But Joe’s words are only half the story.
The accompanying photographs by Dan White, another longtime Thailand correspondent, deliver a broad showcase of sak yan art, from elaborately etched bodies to full monastic rituals, which capture the essence of, and also show great respect, to the tradition.
“[Getting the images] was very difficult. Again, it was the trust factor. Once I got them to trust me as a person interviewing them, then I also had to get them trusting the photographer,” Joe says.
“Dan did a remarkable job. I think it was stressful for him, and yet he stepped up to the plate.”
That often involved many hours waiting outside in the searing sun while Joe was inside interviewing the masters.
“Sometimes he just had a split second to capture something very transitory, some action… and I think he did a great job in capturing these instances that an ordinary photographer would have missed, for sure.”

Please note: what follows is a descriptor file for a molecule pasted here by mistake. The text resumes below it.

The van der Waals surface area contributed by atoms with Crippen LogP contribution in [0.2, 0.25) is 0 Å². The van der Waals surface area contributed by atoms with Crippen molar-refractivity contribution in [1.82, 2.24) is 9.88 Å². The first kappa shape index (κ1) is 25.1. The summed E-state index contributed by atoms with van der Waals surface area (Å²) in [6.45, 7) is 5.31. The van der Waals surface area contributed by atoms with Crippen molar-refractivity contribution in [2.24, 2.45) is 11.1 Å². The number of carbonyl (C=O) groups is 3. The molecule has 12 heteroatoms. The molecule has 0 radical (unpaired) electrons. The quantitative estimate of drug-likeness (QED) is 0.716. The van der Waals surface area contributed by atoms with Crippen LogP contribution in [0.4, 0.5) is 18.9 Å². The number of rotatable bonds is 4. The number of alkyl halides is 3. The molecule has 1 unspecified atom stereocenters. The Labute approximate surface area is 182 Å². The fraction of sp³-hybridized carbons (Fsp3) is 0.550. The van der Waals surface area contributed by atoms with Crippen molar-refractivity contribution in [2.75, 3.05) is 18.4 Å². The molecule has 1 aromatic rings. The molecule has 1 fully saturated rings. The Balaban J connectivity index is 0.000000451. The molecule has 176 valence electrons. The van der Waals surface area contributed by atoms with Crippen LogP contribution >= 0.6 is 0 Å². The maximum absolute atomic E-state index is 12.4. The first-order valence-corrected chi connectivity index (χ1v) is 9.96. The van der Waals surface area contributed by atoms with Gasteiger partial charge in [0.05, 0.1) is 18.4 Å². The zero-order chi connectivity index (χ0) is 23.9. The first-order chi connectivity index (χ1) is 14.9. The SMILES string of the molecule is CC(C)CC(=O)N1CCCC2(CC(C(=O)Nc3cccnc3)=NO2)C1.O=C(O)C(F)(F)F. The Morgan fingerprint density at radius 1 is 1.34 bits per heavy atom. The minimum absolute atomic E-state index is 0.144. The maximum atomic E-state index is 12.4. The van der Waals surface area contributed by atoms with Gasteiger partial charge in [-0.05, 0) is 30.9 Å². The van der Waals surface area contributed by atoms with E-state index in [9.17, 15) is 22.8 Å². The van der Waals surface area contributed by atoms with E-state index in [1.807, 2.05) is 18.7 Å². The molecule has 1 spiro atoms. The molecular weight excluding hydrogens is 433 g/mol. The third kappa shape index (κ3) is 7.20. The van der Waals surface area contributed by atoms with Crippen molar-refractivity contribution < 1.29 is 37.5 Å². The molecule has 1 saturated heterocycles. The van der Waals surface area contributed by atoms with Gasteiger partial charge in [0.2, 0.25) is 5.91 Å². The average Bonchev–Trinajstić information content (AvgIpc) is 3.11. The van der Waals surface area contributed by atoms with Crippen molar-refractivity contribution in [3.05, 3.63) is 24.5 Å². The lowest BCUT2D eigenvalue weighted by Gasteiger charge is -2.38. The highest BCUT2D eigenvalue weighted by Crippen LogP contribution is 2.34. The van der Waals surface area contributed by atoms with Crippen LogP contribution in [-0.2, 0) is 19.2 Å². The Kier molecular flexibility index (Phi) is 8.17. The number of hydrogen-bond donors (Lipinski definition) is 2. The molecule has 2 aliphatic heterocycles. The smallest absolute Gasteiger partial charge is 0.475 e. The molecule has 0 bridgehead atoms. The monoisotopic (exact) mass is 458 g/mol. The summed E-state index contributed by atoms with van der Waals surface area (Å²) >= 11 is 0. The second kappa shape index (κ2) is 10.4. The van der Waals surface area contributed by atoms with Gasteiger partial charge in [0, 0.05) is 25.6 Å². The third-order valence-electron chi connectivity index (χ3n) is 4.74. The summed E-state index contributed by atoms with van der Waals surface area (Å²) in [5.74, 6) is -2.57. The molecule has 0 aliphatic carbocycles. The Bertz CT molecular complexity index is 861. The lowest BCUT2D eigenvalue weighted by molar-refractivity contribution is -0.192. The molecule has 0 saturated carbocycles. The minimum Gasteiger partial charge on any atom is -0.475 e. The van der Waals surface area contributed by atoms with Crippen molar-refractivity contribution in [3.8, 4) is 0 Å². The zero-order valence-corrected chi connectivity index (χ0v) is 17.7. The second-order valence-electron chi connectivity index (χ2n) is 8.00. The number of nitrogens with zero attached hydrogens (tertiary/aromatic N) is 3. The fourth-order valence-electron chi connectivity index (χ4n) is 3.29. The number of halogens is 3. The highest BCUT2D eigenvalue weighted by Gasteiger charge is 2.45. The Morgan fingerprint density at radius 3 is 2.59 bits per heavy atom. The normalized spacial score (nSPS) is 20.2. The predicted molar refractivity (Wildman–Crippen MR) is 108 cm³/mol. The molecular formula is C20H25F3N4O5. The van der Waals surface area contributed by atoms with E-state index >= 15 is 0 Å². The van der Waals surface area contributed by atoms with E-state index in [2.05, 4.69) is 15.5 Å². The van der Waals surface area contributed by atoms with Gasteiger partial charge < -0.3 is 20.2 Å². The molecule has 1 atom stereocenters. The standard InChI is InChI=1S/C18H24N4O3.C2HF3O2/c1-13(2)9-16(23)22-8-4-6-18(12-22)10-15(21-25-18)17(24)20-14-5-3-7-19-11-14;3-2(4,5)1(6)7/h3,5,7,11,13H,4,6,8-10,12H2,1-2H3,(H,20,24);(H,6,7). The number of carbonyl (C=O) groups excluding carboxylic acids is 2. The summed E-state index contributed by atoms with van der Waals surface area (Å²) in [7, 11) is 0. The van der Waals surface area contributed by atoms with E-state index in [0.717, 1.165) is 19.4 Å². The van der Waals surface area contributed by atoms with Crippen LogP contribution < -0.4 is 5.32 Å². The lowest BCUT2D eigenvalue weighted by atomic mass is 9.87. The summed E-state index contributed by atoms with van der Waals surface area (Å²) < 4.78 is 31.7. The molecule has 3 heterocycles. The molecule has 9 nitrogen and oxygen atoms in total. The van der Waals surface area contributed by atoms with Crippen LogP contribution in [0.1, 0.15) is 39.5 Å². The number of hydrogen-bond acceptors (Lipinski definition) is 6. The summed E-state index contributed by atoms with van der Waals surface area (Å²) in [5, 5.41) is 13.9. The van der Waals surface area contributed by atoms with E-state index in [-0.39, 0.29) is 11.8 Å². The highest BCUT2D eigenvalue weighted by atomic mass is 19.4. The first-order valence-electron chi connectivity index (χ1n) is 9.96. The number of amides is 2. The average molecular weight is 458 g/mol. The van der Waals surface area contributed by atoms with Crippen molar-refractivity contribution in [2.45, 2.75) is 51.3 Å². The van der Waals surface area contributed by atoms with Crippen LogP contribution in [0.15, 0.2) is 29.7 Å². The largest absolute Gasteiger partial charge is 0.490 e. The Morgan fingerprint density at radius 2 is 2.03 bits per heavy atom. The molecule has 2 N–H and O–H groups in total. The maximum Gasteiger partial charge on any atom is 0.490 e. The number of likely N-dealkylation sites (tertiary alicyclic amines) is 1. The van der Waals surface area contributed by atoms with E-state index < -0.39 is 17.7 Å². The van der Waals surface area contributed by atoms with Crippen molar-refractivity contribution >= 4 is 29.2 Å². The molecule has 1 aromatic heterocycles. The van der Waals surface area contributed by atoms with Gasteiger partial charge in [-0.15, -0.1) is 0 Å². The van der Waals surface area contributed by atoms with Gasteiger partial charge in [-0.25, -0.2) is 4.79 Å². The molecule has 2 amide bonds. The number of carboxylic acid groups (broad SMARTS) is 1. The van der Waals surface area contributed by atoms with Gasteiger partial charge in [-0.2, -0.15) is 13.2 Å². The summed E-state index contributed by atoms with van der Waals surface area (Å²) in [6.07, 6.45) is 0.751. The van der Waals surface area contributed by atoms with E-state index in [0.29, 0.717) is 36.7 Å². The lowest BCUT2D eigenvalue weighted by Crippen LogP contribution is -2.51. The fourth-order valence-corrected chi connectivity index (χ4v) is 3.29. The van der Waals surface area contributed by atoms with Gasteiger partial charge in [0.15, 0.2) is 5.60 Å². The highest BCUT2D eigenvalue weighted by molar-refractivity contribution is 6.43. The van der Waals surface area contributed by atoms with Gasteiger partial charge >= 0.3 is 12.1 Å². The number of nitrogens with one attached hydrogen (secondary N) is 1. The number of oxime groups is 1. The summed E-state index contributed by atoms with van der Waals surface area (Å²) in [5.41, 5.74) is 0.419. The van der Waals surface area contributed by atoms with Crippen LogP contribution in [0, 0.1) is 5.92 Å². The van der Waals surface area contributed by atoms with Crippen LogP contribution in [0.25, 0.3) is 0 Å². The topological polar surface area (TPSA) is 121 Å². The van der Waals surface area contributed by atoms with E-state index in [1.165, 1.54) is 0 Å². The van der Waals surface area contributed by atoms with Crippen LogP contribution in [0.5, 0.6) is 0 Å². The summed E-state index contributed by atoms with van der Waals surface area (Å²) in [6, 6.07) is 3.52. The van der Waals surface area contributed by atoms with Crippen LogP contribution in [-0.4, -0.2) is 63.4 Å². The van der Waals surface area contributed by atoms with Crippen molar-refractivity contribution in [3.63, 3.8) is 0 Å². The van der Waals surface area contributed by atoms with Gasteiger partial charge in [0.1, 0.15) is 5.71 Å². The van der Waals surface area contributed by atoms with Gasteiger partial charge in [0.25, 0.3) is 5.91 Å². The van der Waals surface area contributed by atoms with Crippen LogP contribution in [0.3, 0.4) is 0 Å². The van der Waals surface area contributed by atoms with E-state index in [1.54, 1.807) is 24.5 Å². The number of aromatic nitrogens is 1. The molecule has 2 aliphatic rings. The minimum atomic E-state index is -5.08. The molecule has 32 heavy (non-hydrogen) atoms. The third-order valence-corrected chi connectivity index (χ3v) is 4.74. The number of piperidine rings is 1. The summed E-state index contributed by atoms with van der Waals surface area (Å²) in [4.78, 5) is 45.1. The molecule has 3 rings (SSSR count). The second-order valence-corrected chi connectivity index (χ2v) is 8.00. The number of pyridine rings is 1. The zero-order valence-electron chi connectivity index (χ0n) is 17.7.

Times are changing:
Once, sak yan was a symbol of manhood, a rite of passage for young Thais. More recently, the perception developed
that it was a symbol of the criminal class – a form of protection worn by those whose lifestyle involved violence.
Joe believes this evolution was partly due to growing Western influence over the past 50 years, which led to the “repression” of tattoos in Thailand, when it became seen as inappropriate for those in higher levels of society to be tattooed.
“I don’t think it’s so true any more, not any more, thanks to the Angelina phenomenon,” Joe says, referring to movie star Angelina Jolie, who famously had the yan haa thaew tattooed on her left shoulder blade back in 2003.